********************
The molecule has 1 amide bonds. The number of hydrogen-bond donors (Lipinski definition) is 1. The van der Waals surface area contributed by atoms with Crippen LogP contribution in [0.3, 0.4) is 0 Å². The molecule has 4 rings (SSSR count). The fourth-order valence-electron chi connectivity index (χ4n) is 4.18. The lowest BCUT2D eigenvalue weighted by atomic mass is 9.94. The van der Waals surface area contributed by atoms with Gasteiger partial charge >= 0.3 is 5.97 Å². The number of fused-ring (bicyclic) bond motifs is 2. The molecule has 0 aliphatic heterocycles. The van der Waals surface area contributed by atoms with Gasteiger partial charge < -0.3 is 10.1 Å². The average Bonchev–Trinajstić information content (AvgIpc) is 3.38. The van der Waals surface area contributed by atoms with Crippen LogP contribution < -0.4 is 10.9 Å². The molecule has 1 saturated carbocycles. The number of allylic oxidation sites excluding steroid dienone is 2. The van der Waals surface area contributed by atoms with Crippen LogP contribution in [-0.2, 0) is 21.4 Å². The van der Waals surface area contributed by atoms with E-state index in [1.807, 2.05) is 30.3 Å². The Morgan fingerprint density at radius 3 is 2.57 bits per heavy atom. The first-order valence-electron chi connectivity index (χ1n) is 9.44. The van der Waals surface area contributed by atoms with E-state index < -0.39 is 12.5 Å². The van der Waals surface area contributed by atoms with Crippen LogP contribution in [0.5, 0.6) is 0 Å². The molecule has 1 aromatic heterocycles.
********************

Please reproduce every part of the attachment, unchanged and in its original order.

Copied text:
The molecule has 1 amide bonds. The number of hydrogen-bond donors (Lipinski definition) is 1. The van der Waals surface area contributed by atoms with Crippen LogP contribution in [0.3, 0.4) is 0 Å². The molecule has 4 rings (SSSR count). The fourth-order valence-electron chi connectivity index (χ4n) is 4.18. The lowest BCUT2D eigenvalue weighted by atomic mass is 9.94. The van der Waals surface area contributed by atoms with Gasteiger partial charge >= 0.3 is 5.97 Å². The number of fused-ring (bicyclic) bond motifs is 2. The molecule has 0 aliphatic heterocycles. The van der Waals surface area contributed by atoms with Gasteiger partial charge < -0.3 is 10.1 Å². The average Bonchev–Trinajstić information content (AvgIpc) is 3.38. The van der Waals surface area contributed by atoms with Crippen LogP contribution < -0.4 is 10.9 Å². The molecule has 1 saturated carbocycles. The number of allylic oxidation sites excluding steroid dienone is 2. The van der Waals surface area contributed by atoms with Crippen LogP contribution in [-0.2, 0) is 21.4 Å². The van der Waals surface area contributed by atoms with E-state index in [1.807, 2.05) is 30.3 Å². The Morgan fingerprint density at radius 3 is 2.57 bits per heavy atom. The first-order valence-electron chi connectivity index (χ1n) is 9.44. The van der Waals surface area contributed by atoms with E-state index < -0.39 is 12.5 Å². The van der Waals surface area contributed by atoms with Crippen LogP contribution in [0.5, 0.6) is 0 Å². The molecule has 1 aromatic heterocycles.